Newspaper article International New York Times

Pakistan Reels after School Assault ; Even after Years of Killing by Taliban, Methodical Assault Stuns the Nation

Newspaper article International New York Times

Pakistan Reels after School Assault ; Even after Years of Killing by Taliban, Methodical Assault Stuns the Nation

Article excerpt

With flags at half-staff and businesses closed, Pakistanis seemed to be trapped between grief, anger and frustration.

As Pakistani Taliban gunmen strode through the corridors and classrooms of the Army Public School and Degree College, spraying teachers and pupils with bullets, one paused from his grisly work to make a phone call.

"We have killed all of the children in the auditorium," the militant, later identified by the military as Abuzar, told his handler. "What do we do now?"

"Wait for the army to arrive," came the reply. "Kill them, then blow yourself up."

That conversation, recounted by a senior security official who said it had been intercepted by Pakistani intelligence, offered sobering proof of the methodical approach and cold resolve of the Taliban militants who, over the course of an eight-hour rampage on Tuesday, killed 148 people in the Peshawar school, at least 132 of them children.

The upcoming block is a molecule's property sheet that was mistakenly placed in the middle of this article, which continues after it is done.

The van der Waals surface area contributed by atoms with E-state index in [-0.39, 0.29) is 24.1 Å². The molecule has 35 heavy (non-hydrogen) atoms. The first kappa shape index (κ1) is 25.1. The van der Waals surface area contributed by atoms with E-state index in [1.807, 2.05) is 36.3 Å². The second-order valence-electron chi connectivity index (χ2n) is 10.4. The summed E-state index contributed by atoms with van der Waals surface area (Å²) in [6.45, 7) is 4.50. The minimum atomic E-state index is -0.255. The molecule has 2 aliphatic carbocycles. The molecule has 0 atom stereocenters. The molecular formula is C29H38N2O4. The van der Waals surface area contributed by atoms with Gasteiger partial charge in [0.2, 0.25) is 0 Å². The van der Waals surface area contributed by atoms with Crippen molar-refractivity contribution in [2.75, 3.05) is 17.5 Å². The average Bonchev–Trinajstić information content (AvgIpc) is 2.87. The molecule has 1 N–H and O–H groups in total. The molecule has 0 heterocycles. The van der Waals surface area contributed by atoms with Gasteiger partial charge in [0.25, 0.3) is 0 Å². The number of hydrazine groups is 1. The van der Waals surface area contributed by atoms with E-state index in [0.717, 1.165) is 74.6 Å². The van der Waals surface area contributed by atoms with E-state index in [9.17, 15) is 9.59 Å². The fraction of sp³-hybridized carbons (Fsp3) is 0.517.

On Wednesday, the horror of their actions paralyzed Pakistan, a country with much experience of Taliban atrocities and yet, in this instance, uniquely affected.

With flags at half-staff and businesses closed, Pakistanis seemed to be trapped between grief, anger and frustration, for once overcoming their divisions to unite in pain.

Peshawar became a city of small coffins. Through the day, mournful funeral processions wended through the otherwise deserted streets, as the victims of the massacre were escorted to mosques and graveyards.

At the school, army officials led the way to the principal's destroyed office on Wednesday. The room was devastated, streaked with blast marks and blood, torn by a suicide bomber's blast. Military officials said they believed the principal, Tahira Qazi, had died trying to save her students -- the bodies of two boys were also found in the office.

But elsewhere in the school complex -- four main buildings clustered around a central administration block -- it was the blood of children that dominated. It was everywhere: smeared on the walls, pooled in the corridors and soaked in abandoned clothes. The smell of explosives and charred flesh filled the air.

The greatest carnage occurred inside the assembly hall, where soldiers said they had recovered over 100 bodies, many piled on one another. Shoes, copybooks and eyeglasses were scattered amid empty rows of seats where, according to witness accounts, students had cowered in a vain attempt to evade the killers. They were singled out, one by one, and shot in the head.

Some teachers tried to intervene. An army officer was giving first aid lessons on the main stage of the auditorium when the gunmen burst in. A female teacher, officers said, had begged the gunmen to let the children go. She was also executed.

The militant rampage was cut short, officials said, when commandos with the army's elite Special Service Group entered the school. …

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